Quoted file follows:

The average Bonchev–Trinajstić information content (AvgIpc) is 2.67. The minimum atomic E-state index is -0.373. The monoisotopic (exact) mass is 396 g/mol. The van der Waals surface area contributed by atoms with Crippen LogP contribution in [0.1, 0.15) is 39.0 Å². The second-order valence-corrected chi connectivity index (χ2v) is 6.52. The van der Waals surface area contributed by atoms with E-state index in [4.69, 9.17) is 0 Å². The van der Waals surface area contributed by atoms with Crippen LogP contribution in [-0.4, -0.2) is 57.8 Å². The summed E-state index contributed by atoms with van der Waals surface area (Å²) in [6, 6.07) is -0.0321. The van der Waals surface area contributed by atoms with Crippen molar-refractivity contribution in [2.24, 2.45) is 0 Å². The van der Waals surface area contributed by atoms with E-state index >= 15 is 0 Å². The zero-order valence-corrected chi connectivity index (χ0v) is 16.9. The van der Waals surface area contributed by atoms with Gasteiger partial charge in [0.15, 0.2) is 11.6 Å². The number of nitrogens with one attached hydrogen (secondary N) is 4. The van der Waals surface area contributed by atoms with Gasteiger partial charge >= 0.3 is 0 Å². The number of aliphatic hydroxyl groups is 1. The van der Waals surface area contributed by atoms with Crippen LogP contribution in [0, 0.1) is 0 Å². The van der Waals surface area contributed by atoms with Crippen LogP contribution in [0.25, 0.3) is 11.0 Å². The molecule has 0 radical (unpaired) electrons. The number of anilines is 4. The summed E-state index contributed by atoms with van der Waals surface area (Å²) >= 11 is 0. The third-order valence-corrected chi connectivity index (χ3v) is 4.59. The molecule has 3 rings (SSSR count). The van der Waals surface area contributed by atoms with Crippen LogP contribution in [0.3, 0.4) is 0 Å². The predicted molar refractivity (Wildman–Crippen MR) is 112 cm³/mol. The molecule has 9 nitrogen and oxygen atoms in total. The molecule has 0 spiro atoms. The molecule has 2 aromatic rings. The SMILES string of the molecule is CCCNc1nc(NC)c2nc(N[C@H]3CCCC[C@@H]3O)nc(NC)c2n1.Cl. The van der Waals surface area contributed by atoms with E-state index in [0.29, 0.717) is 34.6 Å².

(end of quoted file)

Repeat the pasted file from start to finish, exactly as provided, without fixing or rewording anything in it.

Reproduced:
The average Bonchev–Trinajstić information content (AvgIpc) is 2.67. The minimum atomic E-state index is -0.373. The monoisotopic (exact) mass is 396 g/mol. The van der Waals surface area contributed by atoms with Crippen LogP contribution in [0.1, 0.15) is 39.0 Å². The second-order valence-corrected chi connectivity index (χ2v) is 6.52. The van der Waals surface area contributed by atoms with E-state index in [4.69, 9.17) is 0 Å². The van der Waals surface area contributed by atoms with Crippen LogP contribution in [-0.4, -0.2) is 57.8 Å². The summed E-state index contributed by atoms with van der Waals surface area (Å²) in [6, 6.07) is -0.0321. The van der Waals surface area contributed by atoms with Crippen molar-refractivity contribution in [2.24, 2.45) is 0 Å². The van der Waals surface area contributed by atoms with E-state index >= 15 is 0 Å². The zero-order valence-corrected chi connectivity index (χ0v) is 16.9. The van der Waals surface area contributed by atoms with Gasteiger partial charge in [0.15, 0.2) is 11.6 Å². The number of nitrogens with one attached hydrogen (secondary N) is 4. The van der Waals surface area contributed by atoms with Gasteiger partial charge >= 0.3 is 0 Å². The number of aliphatic hydroxyl groups is 1. The van der Waals surface area contributed by atoms with Crippen LogP contribution in [0, 0.1) is 0 Å². The van der Waals surface area contributed by atoms with Crippen LogP contribution in [0.25, 0.3) is 11.0 Å². The molecule has 0 radical (unpaired) electrons. The number of anilines is 4. The summed E-state index contributed by atoms with van der Waals surface area (Å²) >= 11 is 0. The third-order valence-corrected chi connectivity index (χ3v) is 4.59. The molecule has 3 rings (SSSR count). The van der Waals surface area contributed by atoms with Crippen LogP contribution in [0.3, 0.4) is 0 Å². The predicted molar refractivity (Wildman–Crippen MR) is 112 cm³/mol. The molecule has 9 nitrogen and oxygen atoms in total. The molecule has 0 spiro atoms. The molecule has 2 aromatic rings. The SMILES string of the molecule is CCCNc1nc(NC)c2nc(N[C@H]3CCCC[C@@H]3O)nc(NC)c2n1.Cl. The van der Waals surface area contributed by atoms with E-state index in [0.29, 0.717) is 34.6 Å².